Is it 'normal' (!) for Glucophage to sometimes pass right on through? Does it mean it's not working at all.

Years ago when I was diagnosed as Type 2, I started on Metformin and felt really ill with headaches, nausea, and diarrhea. Despite promises, these effects did not pass after weeks, so I decided I would rather die than live like that.

After trying several different brands, eventually a doctor put me on Glucophage, and things improved.

After taking Glucophage for a few years, I was not achieving the same control, so a doctor put me on daily insulin as well (Lantus), and then another doctor added Onglyza (5mg). Right now, my control is fairly good.

(I travel a lot, and tend to see a lot of different doctors in different countries. Right now I am in a situation where I don't have a doctor I can ask ...)

So recently from time to time when I have had a bit of stomach upset, and diarrhea, I have wondered vaguely why I was passing corn kernels (or something a bit larger) without having eaten corn. This has happened a few times lately, and it suddenly occurred to me that the pellets I was passing - always 2 of them - looked remarkably like medicinal capsules. So finally I took the plunge (!) and grabbed one (carefully!) and sure enough they are squishy and full of white powder.

So, if it's my glucophage ... is it happening all the time and I only notice when I'm sick? Or is it only when I'm sick that they don't absorb?

And dare I try not taking them to see if it makes a difference?

Sorry for the tacky topic. :P

Tags: Glucophage, absorption, gastro, upset

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Just a guess, but are you on the extended release version?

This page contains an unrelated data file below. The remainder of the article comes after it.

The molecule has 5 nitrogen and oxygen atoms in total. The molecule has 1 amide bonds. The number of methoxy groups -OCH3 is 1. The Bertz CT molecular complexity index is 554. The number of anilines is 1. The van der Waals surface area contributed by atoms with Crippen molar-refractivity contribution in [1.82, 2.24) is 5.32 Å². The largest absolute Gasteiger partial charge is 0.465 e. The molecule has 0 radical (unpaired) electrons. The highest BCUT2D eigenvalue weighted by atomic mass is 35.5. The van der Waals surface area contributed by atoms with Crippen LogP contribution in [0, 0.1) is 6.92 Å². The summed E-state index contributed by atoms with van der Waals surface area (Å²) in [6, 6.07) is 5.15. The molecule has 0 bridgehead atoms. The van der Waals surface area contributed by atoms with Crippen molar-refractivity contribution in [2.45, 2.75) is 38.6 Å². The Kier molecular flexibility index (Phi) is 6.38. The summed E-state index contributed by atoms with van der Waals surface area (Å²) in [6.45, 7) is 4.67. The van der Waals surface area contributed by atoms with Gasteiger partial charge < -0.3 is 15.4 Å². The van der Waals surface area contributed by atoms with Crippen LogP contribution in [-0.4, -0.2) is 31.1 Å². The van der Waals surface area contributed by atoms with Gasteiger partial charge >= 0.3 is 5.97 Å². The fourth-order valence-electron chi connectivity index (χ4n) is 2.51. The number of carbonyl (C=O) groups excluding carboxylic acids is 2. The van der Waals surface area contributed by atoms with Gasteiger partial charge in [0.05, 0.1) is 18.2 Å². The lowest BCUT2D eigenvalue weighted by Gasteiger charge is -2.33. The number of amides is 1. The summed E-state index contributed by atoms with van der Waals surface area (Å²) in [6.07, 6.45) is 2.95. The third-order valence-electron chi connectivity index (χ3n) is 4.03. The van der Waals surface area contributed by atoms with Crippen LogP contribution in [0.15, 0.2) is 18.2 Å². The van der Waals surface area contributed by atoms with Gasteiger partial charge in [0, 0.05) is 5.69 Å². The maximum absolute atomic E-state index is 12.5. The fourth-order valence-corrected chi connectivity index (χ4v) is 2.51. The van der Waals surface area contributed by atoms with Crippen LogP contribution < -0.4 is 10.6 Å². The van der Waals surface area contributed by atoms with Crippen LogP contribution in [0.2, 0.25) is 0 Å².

That sounds like your capsules, which are designed to dissolve slowly, are not dissolving properly at all when you have those stomach upsets and diarrhea because they are passing through your system too rapidly.

If you only notice them at those times (hopefully infrequently) then I would not be concerned. But if it happens more often I would discuss it with the doctor.

PS As for daring not to take them, I always cease metformin if I have a gastro problem and re-start when I'm better. I suggest you discuss that with the doc too.

Yes, they are extended release.

I would talk to a doctor, but in this situation where I'm living in a fairly ... um (struggling for polite word here) ... traditional part of Malaysia ... I have a lovely lady doctor, but our language interface is only just there (her English is way better than most) and she seems to have minimal experience with Diabetes. It's not that common here (yet). She will pretty much give me anything I ask for - which is an improvement on how things were at the beginning of this year when I arrived here.

I wonder whether when I don't notice them they are not there, or just - 'embedded' out of sight?

It was such hard work to obtain the Glucophage rather than regular Metformin - standard treatment for the rare cases of diabetes here...

OK, I guess I'll give it a go not taking them until by stomach settles.

Going back to Australia for a short visit soon ... hope I can find a doc who knows.

Do you have access to reasonable stocks of test strips? I presume you need the metformin because your blood glucose levels are higher than you like.

The reason I suggest a good supply of test strips is that applying this method may reduce your need for the medication: Test, Review, Adjust. Regardless of your present problem, I suggest you consider applying that technique.

Going back to Australia for a short visit soon ... hope I can find a doc who knows.

What part of Oz are you from? If you are an Aussie citizen and registered with the NDSS, take advantage of your short visit to stock up on any subsidised medications and also on subsidised test strips you may need on return to Malaysia. You may need to tee that up with a doctor back here in advance. When I went on a five-month world trip in 2003 I took five months worth of meds and over 1000 Accu-chek strips on the trip with me, but it took time to get approval from the PBS and NDSS for such a large one-off prescription. That was in my first year after diagnosis and I was testing a LOT back then :)

You may also need prior approval from Malaysian customs to bring the meds in with you. In Australia Glucophage and Metformin are the same thing, you would need to specify extended release.

I wonder whether when I don't notice them they are not there, or just - 'embedded' out of sight?